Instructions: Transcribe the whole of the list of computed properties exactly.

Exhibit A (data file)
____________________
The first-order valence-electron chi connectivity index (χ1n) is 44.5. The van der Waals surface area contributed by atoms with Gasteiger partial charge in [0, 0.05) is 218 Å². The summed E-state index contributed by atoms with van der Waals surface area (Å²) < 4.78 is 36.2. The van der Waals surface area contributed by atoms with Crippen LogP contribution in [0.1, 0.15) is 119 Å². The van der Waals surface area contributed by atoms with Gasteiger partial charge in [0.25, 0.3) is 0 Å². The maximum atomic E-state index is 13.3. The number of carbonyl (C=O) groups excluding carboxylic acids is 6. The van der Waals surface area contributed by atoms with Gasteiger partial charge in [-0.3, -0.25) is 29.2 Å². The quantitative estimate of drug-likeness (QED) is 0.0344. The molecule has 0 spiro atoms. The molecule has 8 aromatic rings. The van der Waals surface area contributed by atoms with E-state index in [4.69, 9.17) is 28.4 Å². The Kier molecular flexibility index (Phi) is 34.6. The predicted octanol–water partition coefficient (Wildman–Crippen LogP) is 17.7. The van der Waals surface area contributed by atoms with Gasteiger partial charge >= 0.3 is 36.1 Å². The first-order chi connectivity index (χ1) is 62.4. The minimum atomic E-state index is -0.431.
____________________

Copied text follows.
The first-order valence-electron chi connectivity index (χ1n) is 44.5. The van der Waals surface area contributed by atoms with Gasteiger partial charge in [0, 0.05) is 218 Å². The summed E-state index contributed by atoms with van der Waals surface area (Å²) < 4.78 is 36.2. The van der Waals surface area contributed by atoms with Crippen LogP contribution in [0.1, 0.15) is 119 Å². The van der Waals surface area contributed by atoms with Gasteiger partial charge in [0.25, 0.3) is 0 Å². The maximum atomic E-state index is 13.3. The number of carbonyl (C=O) groups excluding carboxylic acids is 6. The van der Waals surface area contributed by atoms with Gasteiger partial charge in [-0.3, -0.25) is 29.2 Å². The quantitative estimate of drug-likeness (QED) is 0.0344. The molecule has 0 spiro atoms. The molecule has 8 aromatic rings. The van der Waals surface area contributed by atoms with E-state index in [4.69, 9.17) is 28.4 Å². The Kier molecular flexibility index (Phi) is 34.6. The predicted octanol–water partition coefficient (Wildman–Crippen LogP) is 17.7. The van der Waals surface area contributed by atoms with Gasteiger partial charge >= 0.3 is 36.1 Å². The first-order chi connectivity index (χ1) is 62.4. The minimum atomic E-state index is -0.431.